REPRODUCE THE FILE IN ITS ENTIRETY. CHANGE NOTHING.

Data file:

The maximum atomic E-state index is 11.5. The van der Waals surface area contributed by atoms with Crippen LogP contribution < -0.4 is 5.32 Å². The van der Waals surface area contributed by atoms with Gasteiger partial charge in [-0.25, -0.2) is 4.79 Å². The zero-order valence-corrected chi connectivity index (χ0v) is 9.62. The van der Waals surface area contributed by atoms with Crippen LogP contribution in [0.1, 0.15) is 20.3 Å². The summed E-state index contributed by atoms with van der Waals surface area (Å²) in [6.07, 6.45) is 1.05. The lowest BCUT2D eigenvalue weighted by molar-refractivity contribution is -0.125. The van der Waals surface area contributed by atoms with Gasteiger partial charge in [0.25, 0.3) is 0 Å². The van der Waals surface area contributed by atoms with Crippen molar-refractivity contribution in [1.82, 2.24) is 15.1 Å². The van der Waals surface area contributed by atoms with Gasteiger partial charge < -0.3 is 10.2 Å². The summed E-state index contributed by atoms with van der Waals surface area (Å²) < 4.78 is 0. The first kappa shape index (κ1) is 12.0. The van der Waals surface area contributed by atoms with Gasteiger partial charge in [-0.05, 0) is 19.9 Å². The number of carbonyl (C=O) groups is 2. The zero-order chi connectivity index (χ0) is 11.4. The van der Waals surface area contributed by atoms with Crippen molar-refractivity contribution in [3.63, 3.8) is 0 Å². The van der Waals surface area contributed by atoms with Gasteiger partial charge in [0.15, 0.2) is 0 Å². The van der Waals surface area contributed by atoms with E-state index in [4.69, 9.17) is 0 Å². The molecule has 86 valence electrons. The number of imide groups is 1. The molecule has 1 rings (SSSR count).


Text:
The maximum atomic E-state index is 11.5. The van der Waals surface area contributed by atoms with Crippen LogP contribution < -0.4 is 5.32 Å². The van der Waals surface area contributed by atoms with Gasteiger partial charge in [-0.25, -0.2) is 4.79 Å². The zero-order valence-corrected chi connectivity index (χ0v) is 9.62. The van der Waals surface area contributed by atoms with Crippen LogP contribution in [0.1, 0.15) is 20.3 Å². The summed E-state index contributed by atoms with van der Waals surface area (Å²) in [6.07, 6.45) is 1.05. The lowest BCUT2D eigenvalue weighted by molar-refractivity contribution is -0.125. The van der Waals surface area contributed by atoms with Gasteiger partial charge in [0.25, 0.3) is 0 Å². The van der Waals surface area contributed by atoms with Crippen molar-refractivity contribution in [1.82, 2.24) is 15.1 Å². The van der Waals surface area contributed by atoms with Gasteiger partial charge < -0.3 is 10.2 Å². The summed E-state index contributed by atoms with van der Waals surface area (Å²) < 4.78 is 0. The first kappa shape index (κ1) is 12.0. The van der Waals surface area contributed by atoms with Gasteiger partial charge in [-0.05, 0) is 19.9 Å². The number of carbonyl (C=O) groups is 2. The zero-order chi connectivity index (χ0) is 11.4. The van der Waals surface area contributed by atoms with Crippen molar-refractivity contribution in [3.63, 3.8) is 0 Å². The van der Waals surface area contributed by atoms with Gasteiger partial charge in [0.15, 0.2) is 0 Å². The van der Waals surface area contributed by atoms with E-state index in [4.69, 9.17) is 0 Å². The molecule has 86 valence electrons. The number of imide groups is 1. The molecule has 1 rings (SSSR count).